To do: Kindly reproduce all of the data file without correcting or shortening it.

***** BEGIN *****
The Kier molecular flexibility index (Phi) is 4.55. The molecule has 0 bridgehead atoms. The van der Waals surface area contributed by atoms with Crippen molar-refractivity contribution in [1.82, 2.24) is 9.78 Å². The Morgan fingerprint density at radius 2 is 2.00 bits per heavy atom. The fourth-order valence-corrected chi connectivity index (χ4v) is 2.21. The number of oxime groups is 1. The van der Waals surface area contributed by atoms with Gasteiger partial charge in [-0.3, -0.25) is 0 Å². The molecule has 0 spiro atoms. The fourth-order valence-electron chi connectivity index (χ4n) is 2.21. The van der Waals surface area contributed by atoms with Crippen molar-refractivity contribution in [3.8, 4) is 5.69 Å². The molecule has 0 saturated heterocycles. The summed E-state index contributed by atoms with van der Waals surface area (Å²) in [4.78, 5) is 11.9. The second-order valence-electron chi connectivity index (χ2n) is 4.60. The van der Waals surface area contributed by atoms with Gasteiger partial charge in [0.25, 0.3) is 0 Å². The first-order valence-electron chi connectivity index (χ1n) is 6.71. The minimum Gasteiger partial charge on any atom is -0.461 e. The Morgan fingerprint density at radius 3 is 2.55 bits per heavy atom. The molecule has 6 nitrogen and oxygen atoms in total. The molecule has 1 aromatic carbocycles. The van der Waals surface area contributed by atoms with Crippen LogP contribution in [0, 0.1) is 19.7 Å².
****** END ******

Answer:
The Kier molecular flexibility index (Phi) is 4.55. The molecule has 0 bridgehead atoms. The van der Waals surface area contributed by atoms with Crippen molar-refractivity contribution in [1.82, 2.24) is 9.78 Å². The Morgan fingerprint density at radius 2 is 2.00 bits per heavy atom. The fourth-order valence-corrected chi connectivity index (χ4v) is 2.21. The number of oxime groups is 1. The van der Waals surface area contributed by atoms with Gasteiger partial charge in [-0.3, -0.25) is 0 Å². The molecule has 0 spiro atoms. The fourth-order valence-electron chi connectivity index (χ4n) is 2.21. The van der Waals surface area contributed by atoms with Crippen molar-refractivity contribution in [3.8, 4) is 5.69 Å². The molecule has 0 saturated heterocycles. The summed E-state index contributed by atoms with van der Waals surface area (Å²) in [4.78, 5) is 11.9. The second-order valence-electron chi connectivity index (χ2n) is 4.60. The van der Waals surface area contributed by atoms with Gasteiger partial charge in [0.25, 0.3) is 0 Å². The first-order valence-electron chi connectivity index (χ1n) is 6.71. The minimum Gasteiger partial charge on any atom is -0.461 e. The Morgan fingerprint density at radius 3 is 2.55 bits per heavy atom. The molecule has 6 nitrogen and oxygen atoms in total. The molecule has 1 aromatic carbocycles. The van der Waals surface area contributed by atoms with Crippen LogP contribution in [0, 0.1) is 19.7 Å².